Lay your ten frame cards out on the table, face down. Take turns turning over two cards per turn, trying to find 10-frame cards that add up to ten. For example, match a card with 6 dots with a card that contains 4 dots. Alternately, match the ten frame showing 6 to the card with the number 6. Pages 4-10 of the free printable ten frame includes plenty of cards so you can play it either way.
3. Ten Frame War
Give each child a stack of 11 ten frame cards (zero through ten) to turn face down (pages 4-10 of the free printable ten frame contains all the cards in 4 different colors) on the table in front of them, in a single stack. They each turn over the top card on their stack at once; the student with the highest card wins the round and takes all the cards. You might want to print multiples of each set of cards so the game lasts a little longer. The child with the most cards at the end of the game wins.
4. Ten Frame Scramble
Egg cartons make great ten frames. All you have to do is chop off the two sections on the end, and you’ve got an easy DIY Ten frame to play with. Number the bottoms of the egg cups, 1-10, and drop a small handful of counters in each cup. Let your child unscramble the cup so that you have 1 counter in the cup labeled 1, 2 counters in the cup labeled 2, etc…
5. Kinesthetic Ten Frames
Create a life-sized ten frame with a plastic tablecloth from the dollar store and a sharpie. Use colored paper plates as your counters to play the games listed here. Younger children could just place the counters, but you could have older children toss them from a certain point, trying to land his counter in a particular square.
6. Subitization Stomp
Whole-body, active learning is often a welcome change, especially if you have a kinesthetic learner. Use the life-sized ten frame you created in #5. Flash a ten frame card (use the single color ten frames, pages 4-9 of the printable) and have your kiddos stomp the pattern of the dots shown.
7. Ten Card Draw
Using pages 9 and 10 of the free ten frame printable, the numbered cards, place a single stack of cards on the table, face down. Draw a card and mark off the number on a 10 frame with a single color of counters. Then work out how many are needed to make 10 and write out the number sentence on a separate paper.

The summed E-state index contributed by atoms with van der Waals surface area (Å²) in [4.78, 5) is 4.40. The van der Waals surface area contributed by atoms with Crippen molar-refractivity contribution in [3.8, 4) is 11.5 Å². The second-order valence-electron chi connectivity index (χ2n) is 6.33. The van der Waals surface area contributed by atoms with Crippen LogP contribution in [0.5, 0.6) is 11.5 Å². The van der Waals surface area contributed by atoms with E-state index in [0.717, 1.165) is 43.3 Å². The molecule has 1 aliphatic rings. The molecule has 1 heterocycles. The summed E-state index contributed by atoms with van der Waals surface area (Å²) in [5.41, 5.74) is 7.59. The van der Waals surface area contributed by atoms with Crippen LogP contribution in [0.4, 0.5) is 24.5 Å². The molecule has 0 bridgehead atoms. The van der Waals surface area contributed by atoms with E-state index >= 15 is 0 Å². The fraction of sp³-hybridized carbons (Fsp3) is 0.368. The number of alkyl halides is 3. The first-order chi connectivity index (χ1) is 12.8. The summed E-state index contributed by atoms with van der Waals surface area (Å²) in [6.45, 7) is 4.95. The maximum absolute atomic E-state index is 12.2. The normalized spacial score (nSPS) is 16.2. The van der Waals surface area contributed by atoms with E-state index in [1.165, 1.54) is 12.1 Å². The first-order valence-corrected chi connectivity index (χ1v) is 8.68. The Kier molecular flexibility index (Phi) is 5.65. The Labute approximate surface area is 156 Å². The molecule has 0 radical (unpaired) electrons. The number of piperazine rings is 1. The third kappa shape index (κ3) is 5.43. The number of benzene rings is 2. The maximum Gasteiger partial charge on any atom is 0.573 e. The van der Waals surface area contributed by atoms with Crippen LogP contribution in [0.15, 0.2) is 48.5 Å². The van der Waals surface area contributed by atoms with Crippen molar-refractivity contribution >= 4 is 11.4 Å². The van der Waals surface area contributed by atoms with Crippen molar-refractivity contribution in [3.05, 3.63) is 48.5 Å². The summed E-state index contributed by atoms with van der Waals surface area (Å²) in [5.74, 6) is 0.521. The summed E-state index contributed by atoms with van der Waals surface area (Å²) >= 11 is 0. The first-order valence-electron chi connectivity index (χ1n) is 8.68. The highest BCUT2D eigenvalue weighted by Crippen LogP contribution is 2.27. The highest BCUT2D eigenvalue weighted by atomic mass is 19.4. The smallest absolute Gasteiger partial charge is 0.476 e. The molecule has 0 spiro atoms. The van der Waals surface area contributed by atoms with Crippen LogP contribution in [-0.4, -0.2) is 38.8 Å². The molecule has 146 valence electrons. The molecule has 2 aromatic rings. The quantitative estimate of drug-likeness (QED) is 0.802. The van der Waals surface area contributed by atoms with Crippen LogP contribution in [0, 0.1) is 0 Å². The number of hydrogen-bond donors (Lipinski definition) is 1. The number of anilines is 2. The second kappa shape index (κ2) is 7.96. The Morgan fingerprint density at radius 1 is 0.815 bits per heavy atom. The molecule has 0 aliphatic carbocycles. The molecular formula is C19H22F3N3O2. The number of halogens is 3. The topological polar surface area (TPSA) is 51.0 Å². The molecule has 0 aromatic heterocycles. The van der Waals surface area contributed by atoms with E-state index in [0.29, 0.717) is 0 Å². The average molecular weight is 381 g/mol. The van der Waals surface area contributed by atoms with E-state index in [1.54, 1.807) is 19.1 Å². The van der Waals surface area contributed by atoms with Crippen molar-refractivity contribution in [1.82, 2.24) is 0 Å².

8. Ten Frame Addition
Roll a die. Add that number of counters to the squares, one counter per square (page 1 of the ten frame printable). Fill the remaining squares with counters of a different color. For example, if I roll a 3, I would place one green counter in each in 3 squares. I would then fill the remaining 7 squares with red counters and write the equation 3 + 7 = 10 below. You could play the same thing, but start with 10 counters, roll a die, and subtract the number that comes up.
9. Ten Frame More or Less
This is similar to ten frame flash (#1 above), but after flashing one of the ten frames from the printable, have your child respond with one more than the number on the card. This should be used when students have already worked with ten frames for awhile. When it’s easy for them to respond with plus one, have them respond with less one, then plus two, then plus ten, then plus five, then less two, less ten and less five. Or you could set up some other rule.
Another fun game for working on more and less is More or Less Fun (a mental math game).
10. M&M Math Mysteries
Once kids have mastered basic combinations of ten, it’s time to move on to higher order thinking — word problems. Use m&m’s and ten frames along with page 18 of the free ten frame printables to solve these mysteries. The mysteries aren’t actually solveable, but they are good practice for ten frames and your little ones will have fun trying to come up with endings for the stories.
11. Ten Frame Borrowing
This game uses page 11 of the free printable, plus counters in a single color and one ten-sided die. (You could use a six-sided die, but your child won’t get to use as large a range of numbers.)
First, have your child roll a die and complete the number sentence at the top with the rolled number. Next, have them build the rolled number in the second ten frame, so each ten frame uses a different color counter, like in the photo.